From Yuyao to Hangzhou, we took a “slow” train ride which was quite crowded but not too bad.  The public transportation in China is really good and travel by train or bus is very easy.  Shuming, another friend I met in Columbia, was waiting for us in Hangzhou.  Her first question to me was “do you want to see a Chinese Opera” tonight?  A Beijing Opera troupe was performing “Red Maiden” at the Hangzhou performing art theater.  This is a light, comical opera in which the mischievous maid “Red Maiden” played cupid between her young mistress and a handsome scholar in defiance to her old lady mistress’s wish.  The 4 main actors all sung well and their customs are brightly embroidered and gorgeous.  Red Maiden’s expression was animated, expressive and cute.  Even without understanding a word of what they were singing, Ray was able to follow the story and enjoyed this opera.  Hangzhou and Suzhou are the two most famous cities in Southern China that embraced  the beauty of the arts and the pleasure of Chinese culture in the Yuan, Ming and Qing dynasties (from about year 900 to 1900).  With the beautiful West Lake at its city center, Hangzhou was highlighted  in many famous paintings and poems.  “Heaven may be above us but Suzhou and Hangzhou are the paradises on earth for mortals” is an old saying which accurately reflect the love and pride the Chinese people held in their hearts  for these two cities.   West Lake is surrounded by willow  and peach trees which blossom in spring.  Shuming said that  in summer the lake is totally covered by large patches of lotus blooms and West Lake is at its peak in spite  of the hot weather at that time.  I definitely need to come back in both spring and summer to enjoy the different seasons of Hangzhou flowers.  We took a boat ride  across the lake, stopping at a small island which has 3 little pagodas partially submerged in the water for over 1000 years.  They were used as markers for areas where cultivation was forbidden.  This is the place everyone visits  during the moon festival to watch for the 33 moons.   Each pagoda has 10 little round holes and when people light candles in the pagodas,  there are 30 little moons shining on the lake surface.  Along with the full moon in the sky ant its reflection on the lake, they make up 32 moons.   The 33rd moon is the one you have in your heart.  Very romantic indeed.  There are many stories related to Westlake but the most famous one is the Lady White Snake and her lover.  After hundred years of meditation, a white snake was able to transform herself into a beautiful lady.  At the Broken Bridge of the Westlake, she met and fell in love with this young scholar.  A monk gave the scholar some special wine to give to his wife and her original snake form appeared in their bed and her husband died of fright.  Lady White Snake went through the heaven and hell to find the medicine to revive her husband.  The Westlake Impression – a beautiful light and dance show performed on the lake surface directly by the famous director Zheng Yi Mou was based on this legend.  The show is  done brilliantly and actor/actress appear walking on water.  If you ever visit Hangzhou, you should not miss this show.  Hangzhou is famous for its freshwater sea foods.  One of the famous 200 year old restaurant – Lu Y Lu – is located right at West Lake.  We enjoyed a wonderful dinner including lake shrimps cooked with Dragon Well tea and its most famous dish - the Westlake vinegar fish.  The fresh fish was blanched and a sweet and tangy sauce pour on top.  This tasty dish give  credit to Lo-Y-Lo as the best restaurant in Hangzhou.  Hangzhou also distinguish itself as the first Chinese city provides free bicycles to its citizens.  Shuming showed us how she uses a special card to unlock a bike.  She can ride it anywhere in the city and drops the bike at any of the hundreds of drop stations and just walk away.  The card has her id so if any bike is missing, they will notify her.  I saw more Hangzhou people riding on the streets than any Chinese cities I have visited.  Many parents have a special made tent cover on their bike to keep their children out of the cold and sun.  What a great idea and I know Columbia’s former Mayor Hindman would have loved this idea. The week before we visited Hangzhou, China launched its fastest high speed train between Hangzhou and Shanghai.  We took this train (for about $20) back and were impressed with how smooth and quite this train travels.  It reaches its highest speed of 350 km/hour  but you will not notice how fast you are going until you see how quickly the train passes the moving cars on the highway.  The usual 2 hours travel time between Hangzhou and Shanghai was cut in half.  Quite impressive.  China has more high speed trains than any country in the world.  It is quite a nice way to travel. I hope you enjoy this segment of our “million miles of SE Asia tour.   Onward to Taiwan for our next stop.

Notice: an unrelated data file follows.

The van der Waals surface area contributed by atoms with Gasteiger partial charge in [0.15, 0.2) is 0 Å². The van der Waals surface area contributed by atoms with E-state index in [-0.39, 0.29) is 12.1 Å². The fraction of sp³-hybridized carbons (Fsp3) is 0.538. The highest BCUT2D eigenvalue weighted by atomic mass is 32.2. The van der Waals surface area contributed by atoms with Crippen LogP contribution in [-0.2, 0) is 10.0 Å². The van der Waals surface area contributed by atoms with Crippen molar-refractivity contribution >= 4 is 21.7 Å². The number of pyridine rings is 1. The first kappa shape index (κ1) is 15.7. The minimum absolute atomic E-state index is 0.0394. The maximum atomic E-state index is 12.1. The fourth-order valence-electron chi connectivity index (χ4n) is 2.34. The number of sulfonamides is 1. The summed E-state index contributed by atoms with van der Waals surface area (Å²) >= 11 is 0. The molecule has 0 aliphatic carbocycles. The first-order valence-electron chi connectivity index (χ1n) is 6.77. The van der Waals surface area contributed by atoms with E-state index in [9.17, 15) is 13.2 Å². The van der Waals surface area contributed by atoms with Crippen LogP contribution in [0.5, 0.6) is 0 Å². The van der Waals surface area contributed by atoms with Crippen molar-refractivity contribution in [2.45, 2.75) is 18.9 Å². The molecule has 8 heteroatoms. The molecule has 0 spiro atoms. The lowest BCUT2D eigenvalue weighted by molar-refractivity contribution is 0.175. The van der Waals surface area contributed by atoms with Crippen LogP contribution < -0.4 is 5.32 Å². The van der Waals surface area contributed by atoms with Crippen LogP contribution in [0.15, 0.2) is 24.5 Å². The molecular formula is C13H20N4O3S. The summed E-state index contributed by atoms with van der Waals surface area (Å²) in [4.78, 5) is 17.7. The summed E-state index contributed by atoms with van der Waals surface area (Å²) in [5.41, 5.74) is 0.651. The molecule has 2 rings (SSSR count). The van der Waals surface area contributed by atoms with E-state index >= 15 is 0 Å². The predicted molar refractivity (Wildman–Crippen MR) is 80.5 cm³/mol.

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Comments

iris ouyang on

wow, I like your travel selections. Happy Birthday, Ray!

Neeraj on

Really it is now heaven and heart catching.